Going with the flow

Rhode Island EPSCoR core facility supports ground-breaking research


Most of us don’t give a second thought to suspension bridges spanning across bodies of water, offshore oil platforms straddling ocean waves, or power transmission cables strung across the sea floor.

As long as the structures perform as designed, what happens beneath the surface remains out of sight and mind. Unless they fail, underwater cables and pipes — typically circular cylinders — withstand the dynamic loading of the ocean without much attention.

A cable bends and vibrates in the laminar flow tank. Below, E. Deniz Gedikli prepares to demonstrate how the tank works and talks with Ed Baker, seawater facility manager, about cables.

However, in the engineering world, the wiggle is a big deal.

In more technical terms, long cylinders in flowing water are susceptible to vibrations caused by the fluid flowing past the structure. As the fluid moves around the cylinder, it forms into eddies or vortices, making the structure vibrate similar to a guitar string. When flow conditions are just right, the vibrations can be destructive, leading to catastrophic failure through fatigue.

The same effects can be observed in air, also considered a fluid in the physics world. Have you ever heard power lines hum in the wind? The same phenomenon of flow-induced vibrations causes these cables to vibrate. The potential for engineering concern can be seen in the 1940 collapse of the Tacoma bridge in a gale wind.

Inside the Ark building on the University of Rhode Island Narragansett Bay Campus, E. Deniz Gedikli, a URI Ph.D. candidate in ocean engineering working with Assistant Professor Jason Dahl, is trying to explain the fundamental physics related to this phenomenon to be able to predict and prevent these vibrations in engineering design.

Forces of nature

One recent morning, Gedikli, in his third year of graduate school, took a break from his research and demonstrated the phenomena of fluid flow and vortex-induced vibration on structures like pipes and cables. He called attention to a small, thin, flexible cylinder mounted in a specialized recirculating test tank that generates a uniform streamlined flow.

The speed of the flow can be precisely controlled, allowing investigators to study the vibration through a range of flow speeds as would happen with changing tidal currents, ocean currents, or variations in wind speed.

Part of the Marine Science Research Facility (MSRF), a Rhode Island NSF EPSCoR core facility, the Ark houses the laminar flow tank, which has a pump that circulates water through large diameter piping, a pre-tank, a test chamber of clear glass and back to the pipes, allowing the water to flow round and round.

An experimental cylinder, about 10 inches long and a quarter inch in diameter, stretched across the test chamber horizontally and perpendicular to the flow.  The tank’s controls allowed Gedikli to precisely dial the rate of flow. As the flow increased, a static, also known as a standing, wave formed on the surface. Soon, the cylinder in the flow began to vibrate.

Ed Baker, seawater facility manager, stood by and observed, noting there were multiple variables to consider in real life applications of the engineering, from phone or power lines suspended in the wind to safety factors with off-shore oil drilling rigs, or a mooring cable for off-shore wind farms.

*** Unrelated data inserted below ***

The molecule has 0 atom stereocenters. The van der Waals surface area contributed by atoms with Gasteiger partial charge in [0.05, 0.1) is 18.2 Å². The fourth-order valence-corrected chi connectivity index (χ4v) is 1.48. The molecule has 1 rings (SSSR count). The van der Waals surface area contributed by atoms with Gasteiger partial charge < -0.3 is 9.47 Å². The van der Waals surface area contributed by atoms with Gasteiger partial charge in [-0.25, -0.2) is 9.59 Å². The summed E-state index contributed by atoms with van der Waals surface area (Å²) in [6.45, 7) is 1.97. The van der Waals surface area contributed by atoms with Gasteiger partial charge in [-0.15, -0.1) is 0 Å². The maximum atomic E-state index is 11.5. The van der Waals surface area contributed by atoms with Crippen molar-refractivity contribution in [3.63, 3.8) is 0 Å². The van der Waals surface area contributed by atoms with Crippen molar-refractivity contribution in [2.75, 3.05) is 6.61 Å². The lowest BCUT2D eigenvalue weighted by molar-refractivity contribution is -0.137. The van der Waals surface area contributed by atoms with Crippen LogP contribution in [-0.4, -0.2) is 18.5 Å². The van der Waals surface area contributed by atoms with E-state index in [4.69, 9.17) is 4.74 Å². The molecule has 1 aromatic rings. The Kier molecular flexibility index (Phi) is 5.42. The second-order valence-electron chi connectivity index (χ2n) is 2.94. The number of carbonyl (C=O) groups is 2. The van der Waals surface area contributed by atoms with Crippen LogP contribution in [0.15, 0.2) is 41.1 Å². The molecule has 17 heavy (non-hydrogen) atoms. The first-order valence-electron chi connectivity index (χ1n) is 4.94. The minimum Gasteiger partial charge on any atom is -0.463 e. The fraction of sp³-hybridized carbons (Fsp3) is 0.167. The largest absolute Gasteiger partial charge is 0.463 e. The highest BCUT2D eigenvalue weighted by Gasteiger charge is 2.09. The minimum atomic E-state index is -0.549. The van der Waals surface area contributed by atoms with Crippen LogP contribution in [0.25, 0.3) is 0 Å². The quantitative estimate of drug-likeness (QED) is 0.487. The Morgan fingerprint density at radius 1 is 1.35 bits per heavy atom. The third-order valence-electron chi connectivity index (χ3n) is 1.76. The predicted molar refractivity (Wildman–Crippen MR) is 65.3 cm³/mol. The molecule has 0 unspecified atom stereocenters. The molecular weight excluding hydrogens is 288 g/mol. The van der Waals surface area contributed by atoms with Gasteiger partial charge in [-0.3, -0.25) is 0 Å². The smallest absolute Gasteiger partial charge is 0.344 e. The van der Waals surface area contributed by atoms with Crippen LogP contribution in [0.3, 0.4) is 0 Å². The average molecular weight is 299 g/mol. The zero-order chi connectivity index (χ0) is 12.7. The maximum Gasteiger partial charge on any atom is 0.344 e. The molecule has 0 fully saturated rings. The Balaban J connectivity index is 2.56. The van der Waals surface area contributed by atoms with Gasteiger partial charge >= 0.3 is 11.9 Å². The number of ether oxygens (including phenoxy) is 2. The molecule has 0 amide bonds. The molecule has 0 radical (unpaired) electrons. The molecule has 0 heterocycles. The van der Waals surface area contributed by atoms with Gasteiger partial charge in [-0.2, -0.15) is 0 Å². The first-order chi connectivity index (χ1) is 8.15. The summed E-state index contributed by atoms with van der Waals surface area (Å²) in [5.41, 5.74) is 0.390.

Consider, he said, an offshore oil rig sinking a well pipe 20 inches or greater in diameter, 1,000 feet or more through the depth of the ocean and then miles into the ocean floor:

“The currents move at different rates and different levels, with different moon tides and sea-state wave action, and different tensions and compression forces on the well pipe. There are many variables to consider. Deniz is in the process of better understanding the phenomenon of vortex-induced vibration in cylinders for better design and for safety factor calculations to prevent oil spills and mooring system failure.”

Without the facility and the equipment, Gedikli said, his research simply would not be possible.

The laminar flow tank was purchased for use at the Bay Campus by a grant to URI Professor Cheryl Wilga, chair of the Department of Biological Sciences, whose research area is evolutionary and functional morphology of sharks. She works on describing the physics of shark locomotion, among other research topics, and uses the laminar flow tank to study near surface fluid dynamics of water passing over the shark’s body and in the wake of the tail and other fins.

Laminar flow tank
The laminar flow tank Gedikli uses for his ocean engineering research originally was purchased by a grant to URI Professor Cheryl Wilga, chair, Department of Biological Sciences.

An international education

Gedikli received his undergraduate degree in naval architecture and marine engineering and a master’s in each of the disciplines from Yildiz Technical University in Istanbul, Turkey, the cost of his education covered by scholarships Turkey provided.

Gedikli’s home country also provides a scholarship for his Ph.D. work here in the US. Upon completion of his degree, Gedikli will return to teach in Turkey, where he already has a faculty position secured for him, with no debt incurred from any of his degrees.

He said he was attracted to the ocean engineering program here at the URI Bay Campus and the lab of Assistant Professor Jason Dahl, in the Department of Ocean Engineering.

“In Europe, people just know about Boston and Michigan and New York,” Gedikli said, smiling. “But, I knew about ocean engineering at the GSO.”

And, now that he has seen Rhode Island for himself, Gedikli said of the Ocean State: “It’s a small, beautiful place.”

Story and photos by Amy Dunkle